Based on the range in this tasting, I share many of Mr. Cook’s reservations. I also respect what he’s doing and applaud his efforts in seeking out the best work of the fledgling Israeli wine industry and taking a huge chance by building the core of his wine program around it. Thus far his work has bore fruit, as Israeli and Lebanese wines represent nearly 70% of bottle sales at Zahav. His program also shows a commitment to and understanding of the place-based relationship between wine and food that I only wish more restaurateurs shared. I look forward to watching – and exploring – the growth and evolution of both Zahav’s list and the Israeli wine industry in the months and years to come.

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If you’re interested in doing a little exploration of your own, Zahav will be launching its new monthly dinner series on Thursday, May 14, 2009, with a five-course meal prepared by Chef Solomonov and paired with Israeli boutique wines. Cost for the event is $85, plus tax and gratuity. Contact the restaurant for reservations or more information.

237 Saint James Place
Philadelphia, PA 19106
Zahav on Urbanspoon

And for even more in-depth exploration, Daniel Rogov writes an annually updated guide that's generally considered the authoritative text on the wines of Israel.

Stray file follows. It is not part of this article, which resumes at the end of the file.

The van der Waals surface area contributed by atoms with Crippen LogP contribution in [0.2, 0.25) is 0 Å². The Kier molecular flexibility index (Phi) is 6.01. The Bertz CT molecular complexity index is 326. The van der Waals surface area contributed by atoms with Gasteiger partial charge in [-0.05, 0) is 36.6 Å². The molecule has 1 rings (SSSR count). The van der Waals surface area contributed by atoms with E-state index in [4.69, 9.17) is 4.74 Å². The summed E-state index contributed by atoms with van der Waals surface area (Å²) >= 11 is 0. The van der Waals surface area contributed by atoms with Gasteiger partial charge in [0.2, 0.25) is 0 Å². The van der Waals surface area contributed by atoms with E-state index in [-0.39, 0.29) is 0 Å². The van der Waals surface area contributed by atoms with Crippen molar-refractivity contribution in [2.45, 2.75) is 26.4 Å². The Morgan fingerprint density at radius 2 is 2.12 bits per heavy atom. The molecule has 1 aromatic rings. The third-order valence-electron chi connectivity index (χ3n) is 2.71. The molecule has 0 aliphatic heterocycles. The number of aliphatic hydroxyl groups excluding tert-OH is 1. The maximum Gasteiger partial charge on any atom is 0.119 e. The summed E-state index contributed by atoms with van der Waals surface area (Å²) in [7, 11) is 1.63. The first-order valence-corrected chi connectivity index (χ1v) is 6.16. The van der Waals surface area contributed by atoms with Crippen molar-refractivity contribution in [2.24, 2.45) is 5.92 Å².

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Postscript: I just realized this might be considered a marginally eligible entry for Wine Blogging Wednesday, even if it is a day late. (But who's counting...? It's WBW 56 for those that are.) Hats off to The Corkdork for hosting this month's edition, which focused on fine Kosher wines.


Do Bianchi said...

did you know that unless a wine is mevushal (meaning "cooked" or "boiled"), it become traif when served by a gentile? I respect folks who keep kosher but the kashrut thing is a bit of racket in my view... Wine is a miracle that G-d gave to humankind: if we were rewriting the Talmud today, we could outlaw spufed wine! sorry for the rant...

David McDuff said...

No need to apologize, Jeremy. I appreciate the input. I'm not sure I feel qualified to comment on the nature of kashrut but I'm certainly no proponent of flash pasteurized wine. Rant on, my friend.

David McDuff said...

I should also have added that neither of the Kosher wines in the lineup, nor any on Zahav's list for that matter, are mevushal.

Joe Manekin said...

Amen, Jeremy. Now that Passover's over, I'm going to help myself to a big plate of buccatini with wild boar ragu.